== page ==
U.S. home prices to keep fall through 2012

U.S. home prices will continue to decline right through 2012 and possibly in 2013 as negative equity and weak job growth hinder a real estate recovery, according to a survey by Zillow Inc. 

The real estate data provider surveyed more than 100 economists, property experts and investment and market strategists.

After 2013, prices may rise about 3% a year through 2016, which is slightly below appreciation rates experienced before the residential market collapsed, Zillow said.

Home prices have not reached the bottom

The survey is based on the projected path of the S&P/Case-Shiller U.S. National Home Price Index over the next five years. Home prices have fallen 31% from a July 2006 peak through September, based on a Case-Shiller index of values in 20 U.S. cities.

“There is a consensus among the nation’s top housing experts that we have not yet reached a bottom and are instead working through a prolonged bottoming process,” Stan Humphries, Zillow’s chief economist, said in the statement. “Negative equity, unemployment and low consumer confidence remain the key factors delaying a true recovery.”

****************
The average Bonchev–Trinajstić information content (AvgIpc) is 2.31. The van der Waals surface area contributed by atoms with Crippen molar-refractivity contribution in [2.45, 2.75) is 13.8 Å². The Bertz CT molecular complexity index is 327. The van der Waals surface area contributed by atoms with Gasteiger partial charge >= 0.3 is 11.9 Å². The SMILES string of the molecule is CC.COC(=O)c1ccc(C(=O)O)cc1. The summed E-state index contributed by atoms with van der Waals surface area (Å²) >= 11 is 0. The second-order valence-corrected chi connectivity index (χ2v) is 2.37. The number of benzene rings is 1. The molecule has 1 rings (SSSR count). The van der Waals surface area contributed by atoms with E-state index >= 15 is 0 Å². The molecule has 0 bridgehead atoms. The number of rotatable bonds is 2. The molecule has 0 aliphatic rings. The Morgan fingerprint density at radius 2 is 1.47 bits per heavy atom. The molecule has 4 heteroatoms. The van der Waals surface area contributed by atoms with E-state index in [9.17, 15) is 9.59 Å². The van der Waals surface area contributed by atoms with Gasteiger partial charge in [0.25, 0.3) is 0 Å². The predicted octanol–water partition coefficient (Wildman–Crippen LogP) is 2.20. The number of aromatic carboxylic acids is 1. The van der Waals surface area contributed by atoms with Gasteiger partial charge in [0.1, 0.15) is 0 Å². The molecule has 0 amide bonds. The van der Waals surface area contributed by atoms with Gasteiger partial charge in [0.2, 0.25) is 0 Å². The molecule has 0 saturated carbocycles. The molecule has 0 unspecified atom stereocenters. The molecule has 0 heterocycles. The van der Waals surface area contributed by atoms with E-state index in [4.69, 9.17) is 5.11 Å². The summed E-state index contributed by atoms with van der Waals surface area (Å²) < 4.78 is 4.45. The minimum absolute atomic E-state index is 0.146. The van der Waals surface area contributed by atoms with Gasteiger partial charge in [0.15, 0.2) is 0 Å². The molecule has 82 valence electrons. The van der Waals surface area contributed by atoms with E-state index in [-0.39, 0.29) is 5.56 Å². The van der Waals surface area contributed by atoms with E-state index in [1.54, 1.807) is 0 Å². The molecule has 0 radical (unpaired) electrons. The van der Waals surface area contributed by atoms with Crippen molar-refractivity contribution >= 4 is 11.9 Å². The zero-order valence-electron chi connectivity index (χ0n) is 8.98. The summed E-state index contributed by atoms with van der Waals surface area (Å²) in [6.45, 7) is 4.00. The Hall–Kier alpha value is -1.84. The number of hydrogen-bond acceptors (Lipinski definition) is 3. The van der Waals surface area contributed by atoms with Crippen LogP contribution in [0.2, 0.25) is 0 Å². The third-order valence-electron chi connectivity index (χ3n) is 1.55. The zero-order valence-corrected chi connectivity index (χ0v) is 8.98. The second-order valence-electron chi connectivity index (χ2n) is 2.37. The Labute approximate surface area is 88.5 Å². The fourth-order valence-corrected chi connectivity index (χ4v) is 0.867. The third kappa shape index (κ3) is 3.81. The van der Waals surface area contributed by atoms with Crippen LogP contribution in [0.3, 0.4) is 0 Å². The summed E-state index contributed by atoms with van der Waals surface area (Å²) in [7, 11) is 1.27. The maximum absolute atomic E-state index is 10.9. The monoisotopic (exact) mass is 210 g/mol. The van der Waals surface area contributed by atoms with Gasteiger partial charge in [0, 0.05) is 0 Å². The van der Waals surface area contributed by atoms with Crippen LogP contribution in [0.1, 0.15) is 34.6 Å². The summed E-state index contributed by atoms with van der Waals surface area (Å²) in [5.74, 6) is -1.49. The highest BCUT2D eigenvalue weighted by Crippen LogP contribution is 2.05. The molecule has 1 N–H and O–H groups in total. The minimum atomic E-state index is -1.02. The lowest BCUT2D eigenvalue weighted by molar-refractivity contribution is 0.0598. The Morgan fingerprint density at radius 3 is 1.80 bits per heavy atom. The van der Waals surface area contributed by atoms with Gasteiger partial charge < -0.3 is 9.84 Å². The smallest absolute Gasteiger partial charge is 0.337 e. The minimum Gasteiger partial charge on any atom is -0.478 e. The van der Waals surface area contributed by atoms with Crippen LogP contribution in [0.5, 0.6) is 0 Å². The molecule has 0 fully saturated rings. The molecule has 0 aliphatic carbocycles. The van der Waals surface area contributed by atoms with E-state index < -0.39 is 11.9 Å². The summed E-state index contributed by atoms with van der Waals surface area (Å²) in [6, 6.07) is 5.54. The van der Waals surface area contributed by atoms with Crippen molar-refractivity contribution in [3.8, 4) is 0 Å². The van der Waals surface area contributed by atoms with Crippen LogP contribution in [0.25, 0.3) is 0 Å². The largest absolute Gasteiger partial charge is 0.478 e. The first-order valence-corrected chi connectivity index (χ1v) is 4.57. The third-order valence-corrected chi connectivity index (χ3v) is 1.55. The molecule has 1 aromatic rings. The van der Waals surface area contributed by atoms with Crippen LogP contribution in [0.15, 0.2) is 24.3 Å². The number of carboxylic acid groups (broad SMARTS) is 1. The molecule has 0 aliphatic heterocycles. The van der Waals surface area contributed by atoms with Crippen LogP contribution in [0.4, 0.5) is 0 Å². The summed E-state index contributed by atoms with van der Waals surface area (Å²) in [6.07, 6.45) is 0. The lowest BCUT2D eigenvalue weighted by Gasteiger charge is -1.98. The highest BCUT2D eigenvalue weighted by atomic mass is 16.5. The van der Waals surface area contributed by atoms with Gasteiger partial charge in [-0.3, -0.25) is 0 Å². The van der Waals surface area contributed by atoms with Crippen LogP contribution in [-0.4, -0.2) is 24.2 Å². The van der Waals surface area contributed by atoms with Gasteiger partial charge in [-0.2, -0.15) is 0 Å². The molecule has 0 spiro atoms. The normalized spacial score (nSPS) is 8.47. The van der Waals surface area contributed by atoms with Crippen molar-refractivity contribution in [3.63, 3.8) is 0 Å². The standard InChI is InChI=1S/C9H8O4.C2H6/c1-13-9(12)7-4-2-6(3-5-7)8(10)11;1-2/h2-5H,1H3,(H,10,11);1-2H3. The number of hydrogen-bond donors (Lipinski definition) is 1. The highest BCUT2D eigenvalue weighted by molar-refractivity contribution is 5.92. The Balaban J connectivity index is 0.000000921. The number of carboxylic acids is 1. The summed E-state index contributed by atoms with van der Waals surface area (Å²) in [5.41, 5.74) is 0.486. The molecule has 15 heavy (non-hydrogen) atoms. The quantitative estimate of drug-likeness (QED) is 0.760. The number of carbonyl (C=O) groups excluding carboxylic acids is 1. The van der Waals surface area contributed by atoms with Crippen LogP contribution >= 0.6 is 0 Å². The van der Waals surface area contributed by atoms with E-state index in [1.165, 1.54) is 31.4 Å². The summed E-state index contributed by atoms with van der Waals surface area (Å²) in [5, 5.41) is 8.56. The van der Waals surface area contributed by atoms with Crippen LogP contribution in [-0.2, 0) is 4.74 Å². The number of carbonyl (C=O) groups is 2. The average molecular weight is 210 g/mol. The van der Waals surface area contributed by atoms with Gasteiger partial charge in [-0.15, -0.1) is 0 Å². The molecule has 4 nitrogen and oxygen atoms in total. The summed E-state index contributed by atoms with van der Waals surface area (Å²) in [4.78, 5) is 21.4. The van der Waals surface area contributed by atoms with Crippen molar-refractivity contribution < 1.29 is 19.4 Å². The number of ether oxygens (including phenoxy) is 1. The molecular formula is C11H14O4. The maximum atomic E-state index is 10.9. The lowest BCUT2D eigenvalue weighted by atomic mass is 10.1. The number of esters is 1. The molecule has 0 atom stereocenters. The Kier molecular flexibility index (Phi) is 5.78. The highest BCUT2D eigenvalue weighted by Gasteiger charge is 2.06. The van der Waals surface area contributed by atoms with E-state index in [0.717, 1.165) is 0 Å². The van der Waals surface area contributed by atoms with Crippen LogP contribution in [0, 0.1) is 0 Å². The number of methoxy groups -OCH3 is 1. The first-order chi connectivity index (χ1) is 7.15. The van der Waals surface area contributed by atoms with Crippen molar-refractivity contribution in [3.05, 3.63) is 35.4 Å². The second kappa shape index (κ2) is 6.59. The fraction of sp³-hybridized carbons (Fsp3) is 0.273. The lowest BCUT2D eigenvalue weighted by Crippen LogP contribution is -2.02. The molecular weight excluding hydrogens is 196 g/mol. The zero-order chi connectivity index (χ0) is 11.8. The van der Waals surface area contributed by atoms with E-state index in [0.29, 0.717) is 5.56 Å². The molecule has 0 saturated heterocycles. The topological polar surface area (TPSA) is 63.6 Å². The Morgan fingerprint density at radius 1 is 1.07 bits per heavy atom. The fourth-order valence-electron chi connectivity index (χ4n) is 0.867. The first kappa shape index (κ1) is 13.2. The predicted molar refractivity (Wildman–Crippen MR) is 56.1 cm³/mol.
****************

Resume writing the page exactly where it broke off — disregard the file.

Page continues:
About 29% of U.S. borrowers had negative equity, or owed more than their houses were worth, in the third quarter, Zillow data show. The nation’s jobless rate, 8.6% in November, was 9% or higher for all but three months in the last two years.

Panelists’ expectations for the period ending in 2016 varied widely, Zillow said. The most optimistic quartile projected about 18% growth in home prices over the next five years, while the most pessimistic forecast a 1.4% decline.

The bottom line is don’t be tempted to invest in the USA, no matter how cheap property prices may seem there today.

Source: Investment News 

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Michael is a director of Metropole Property Strategists who create wealth for their clients through independent, unbiased property advice and advocacy. He's once again been voted Australia's leading property investment adviser and his opinions are regularly featured in the media. Visit

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